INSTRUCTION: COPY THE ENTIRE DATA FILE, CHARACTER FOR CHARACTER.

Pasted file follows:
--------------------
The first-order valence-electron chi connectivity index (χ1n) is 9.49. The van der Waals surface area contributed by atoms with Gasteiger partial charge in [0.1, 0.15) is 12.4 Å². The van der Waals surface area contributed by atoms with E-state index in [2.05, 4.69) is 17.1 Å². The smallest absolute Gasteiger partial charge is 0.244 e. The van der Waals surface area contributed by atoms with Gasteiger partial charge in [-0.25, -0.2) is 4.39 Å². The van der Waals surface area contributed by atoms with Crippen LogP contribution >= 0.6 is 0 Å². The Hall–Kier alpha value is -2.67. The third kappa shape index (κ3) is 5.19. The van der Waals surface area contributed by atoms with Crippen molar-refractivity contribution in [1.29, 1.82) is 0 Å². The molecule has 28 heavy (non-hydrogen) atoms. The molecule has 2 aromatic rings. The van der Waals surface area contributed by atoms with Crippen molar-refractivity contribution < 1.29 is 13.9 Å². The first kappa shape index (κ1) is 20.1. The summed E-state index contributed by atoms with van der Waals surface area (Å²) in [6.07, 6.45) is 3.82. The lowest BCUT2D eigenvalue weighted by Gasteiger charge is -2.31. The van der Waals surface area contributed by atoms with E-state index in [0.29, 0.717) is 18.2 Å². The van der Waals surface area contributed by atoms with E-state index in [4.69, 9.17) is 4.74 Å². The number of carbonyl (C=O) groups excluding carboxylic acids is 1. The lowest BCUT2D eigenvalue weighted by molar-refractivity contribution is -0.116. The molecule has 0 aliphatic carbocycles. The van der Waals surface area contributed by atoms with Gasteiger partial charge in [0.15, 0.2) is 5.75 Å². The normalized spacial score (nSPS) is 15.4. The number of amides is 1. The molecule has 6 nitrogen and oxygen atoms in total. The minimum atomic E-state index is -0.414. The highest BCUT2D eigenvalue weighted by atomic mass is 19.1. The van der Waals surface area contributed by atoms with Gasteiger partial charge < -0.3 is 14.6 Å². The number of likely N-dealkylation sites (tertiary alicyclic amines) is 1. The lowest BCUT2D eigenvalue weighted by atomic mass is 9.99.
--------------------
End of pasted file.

The first-order valence-electron chi connectivity index (χ1n) is 9.49. The van der Waals surface area contributed by atoms with Gasteiger partial charge in [0.1, 0.15) is 12.4 Å². The van der Waals surface area contributed by atoms with E-state index in [2.05, 4.69) is 17.1 Å². The smallest absolute Gasteiger partial charge is 0.244 e. The van der Waals surface area contributed by atoms with Gasteiger partial charge in [-0.25, -0.2) is 4.39 Å². The van der Waals surface area contributed by atoms with Crippen LogP contribution >= 0.6 is 0 Å². The Hall–Kier alpha value is -2.67. The third kappa shape index (κ3) is 5.19. The van der Waals surface area contributed by atoms with Crippen molar-refractivity contribution in [1.29, 1.82) is 0 Å². The molecule has 28 heavy (non-hydrogen) atoms. The molecule has 2 aromatic rings. The van der Waals surface area contributed by atoms with Crippen molar-refractivity contribution < 1.29 is 13.9 Å². The first kappa shape index (κ1) is 20.1. The summed E-state index contributed by atoms with van der Waals surface area (Å²) in [6.07, 6.45) is 3.82. The lowest BCUT2D eigenvalue weighted by Gasteiger charge is -2.31. The van der Waals surface area contributed by atoms with E-state index in [0.29, 0.717) is 18.2 Å². The van der Waals surface area contributed by atoms with E-state index in [4.69, 9.17) is 4.74 Å². The number of carbonyl (C=O) groups excluding carboxylic acids is 1. The lowest BCUT2D eigenvalue weighted by molar-refractivity contribution is -0.116. The molecule has 0 aliphatic carbocycles. The van der Waals surface area contributed by atoms with Gasteiger partial charge in [0.15, 0.2) is 5.75 Å². The normalized spacial score (nSPS) is 15.4. The number of amides is 1. The molecule has 6 nitrogen and oxygen atoms in total. The minimum atomic E-state index is -0.414. The highest BCUT2D eigenvalue weighted by atomic mass is 19.1. The van der Waals surface area contributed by atoms with Gasteiger partial charge < -0.3 is 14.6 Å². The number of likely N-dealkylation sites (tertiary alicyclic amines) is 1. The lowest BCUT2D eigenvalue weighted by atomic mass is 9.99.